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Pine, LodgepolePinus contorta v. latifolia

Pine, Lodgepole—Pinus contorta v. latifolia

A handsome native pine with yellowish green to dark green needles, twisted in bundles of two. It has a long, slender, pole-like trunk with a short, narrow, cone shaped crown. The flaky, thin bark is orange brown to grey or black. Cone bearing starts early from 6-10 years of age and the 1 1/2" cones remain mostly unopened and attached on the tree for years. Also known as black pine, it can be quite ornamental when young. It is an important softwood commercial tree and valuable to wildlife. Lodgepole pine does best in full to light shade and adapts to a variety of soil types.

Zones 4 - 8
Zones 4 - 8

Hardiness Zones: Zones 4 - 8
The Lodgepole Pine can be expected to grow in the zones shown in color in the arborday.org zone map. (see map below)

Evergreen
Evergreen

Type of tree:
The Lodgepole Pine falls into the following type(s): Evergreens

70' - 80' High
70' - 80' High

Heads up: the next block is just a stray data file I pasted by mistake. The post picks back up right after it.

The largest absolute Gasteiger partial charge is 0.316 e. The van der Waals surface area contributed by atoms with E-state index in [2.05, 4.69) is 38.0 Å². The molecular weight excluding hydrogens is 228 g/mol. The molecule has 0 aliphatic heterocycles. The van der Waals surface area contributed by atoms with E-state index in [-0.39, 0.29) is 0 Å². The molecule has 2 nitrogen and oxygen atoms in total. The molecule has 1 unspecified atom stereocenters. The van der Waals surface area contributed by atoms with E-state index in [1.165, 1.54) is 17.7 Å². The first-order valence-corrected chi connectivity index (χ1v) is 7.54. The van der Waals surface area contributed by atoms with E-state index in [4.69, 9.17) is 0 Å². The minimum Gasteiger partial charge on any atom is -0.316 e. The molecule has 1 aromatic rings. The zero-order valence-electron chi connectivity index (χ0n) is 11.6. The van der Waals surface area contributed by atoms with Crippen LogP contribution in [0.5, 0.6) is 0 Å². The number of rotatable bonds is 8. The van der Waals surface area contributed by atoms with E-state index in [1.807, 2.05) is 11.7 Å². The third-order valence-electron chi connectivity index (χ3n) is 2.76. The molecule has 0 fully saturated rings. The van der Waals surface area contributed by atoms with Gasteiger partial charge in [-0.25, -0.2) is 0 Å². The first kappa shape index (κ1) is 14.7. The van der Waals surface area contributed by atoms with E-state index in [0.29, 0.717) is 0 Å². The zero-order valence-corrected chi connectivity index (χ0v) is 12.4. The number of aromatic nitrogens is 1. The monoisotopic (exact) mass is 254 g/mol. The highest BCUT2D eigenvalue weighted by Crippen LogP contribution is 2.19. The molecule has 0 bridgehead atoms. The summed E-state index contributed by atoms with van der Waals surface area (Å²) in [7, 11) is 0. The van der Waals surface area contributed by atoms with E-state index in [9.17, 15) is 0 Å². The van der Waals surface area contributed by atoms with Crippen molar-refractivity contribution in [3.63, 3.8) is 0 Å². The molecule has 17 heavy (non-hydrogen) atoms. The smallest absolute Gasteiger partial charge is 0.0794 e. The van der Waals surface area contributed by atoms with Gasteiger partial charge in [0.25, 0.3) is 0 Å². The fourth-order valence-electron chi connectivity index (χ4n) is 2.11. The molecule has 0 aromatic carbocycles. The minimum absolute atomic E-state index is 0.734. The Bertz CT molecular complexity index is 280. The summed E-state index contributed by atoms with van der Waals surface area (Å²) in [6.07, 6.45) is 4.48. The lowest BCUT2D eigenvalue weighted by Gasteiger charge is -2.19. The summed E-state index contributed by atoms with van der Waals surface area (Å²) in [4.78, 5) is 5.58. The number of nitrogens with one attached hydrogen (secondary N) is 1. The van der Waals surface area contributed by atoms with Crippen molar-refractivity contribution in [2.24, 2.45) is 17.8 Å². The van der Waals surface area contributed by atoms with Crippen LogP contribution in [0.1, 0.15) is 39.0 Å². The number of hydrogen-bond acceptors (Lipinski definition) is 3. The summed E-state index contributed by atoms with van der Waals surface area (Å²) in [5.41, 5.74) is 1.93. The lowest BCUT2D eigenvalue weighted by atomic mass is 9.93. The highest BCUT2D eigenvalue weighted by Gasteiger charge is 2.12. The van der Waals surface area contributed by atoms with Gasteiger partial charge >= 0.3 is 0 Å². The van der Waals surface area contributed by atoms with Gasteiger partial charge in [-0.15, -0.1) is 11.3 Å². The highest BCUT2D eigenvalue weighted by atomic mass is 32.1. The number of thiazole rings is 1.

Mature Height:
The Lodgepole Pine grows to be 70' - 80' feet in height.

20' Spread
20' Spread

Mature Spread:
The Lodgepole Pine has a spread of about 20' at full maturity.

Slow to Medium Growth
Slow to Medium Growth

Growth Rate:
This tree grows at a slow to medium growth rate. [More about this.]

Full Sun
Full Sun

Sun:
This pine does well in full sun, partial shade.

Various Soils
Various Soils

Soil:
The Lodgepole Pine grows in acidic, loamy, moist, rich, sandy, silty loam, well drained, wide range, clay soils.

rounded Shape
rounded Shape

Shape:
This pine has rounded shape.

More Info
More Info


The Lodgepole Pine can be expected to grow in the zones shown on this map.

Description:
A handsome native pine with yellowish green to dark green needles, twisted in bundles of two. It has a long, slender, pole-like trunk with a short, narrow, cone shaped crown. The flaky, thin bark is orange brown to grey or black. Cone bearing starts early from 6-10 years of age and the 1 1/2" cones remain mostly unopened and attached on the tree for years. Also known as black pine, it can be quite ornamental when young. It is an important softwood commercial tree and valuable to wildlife. Lodgepole pine does best in full to light shade and adapts to a variety of soil types.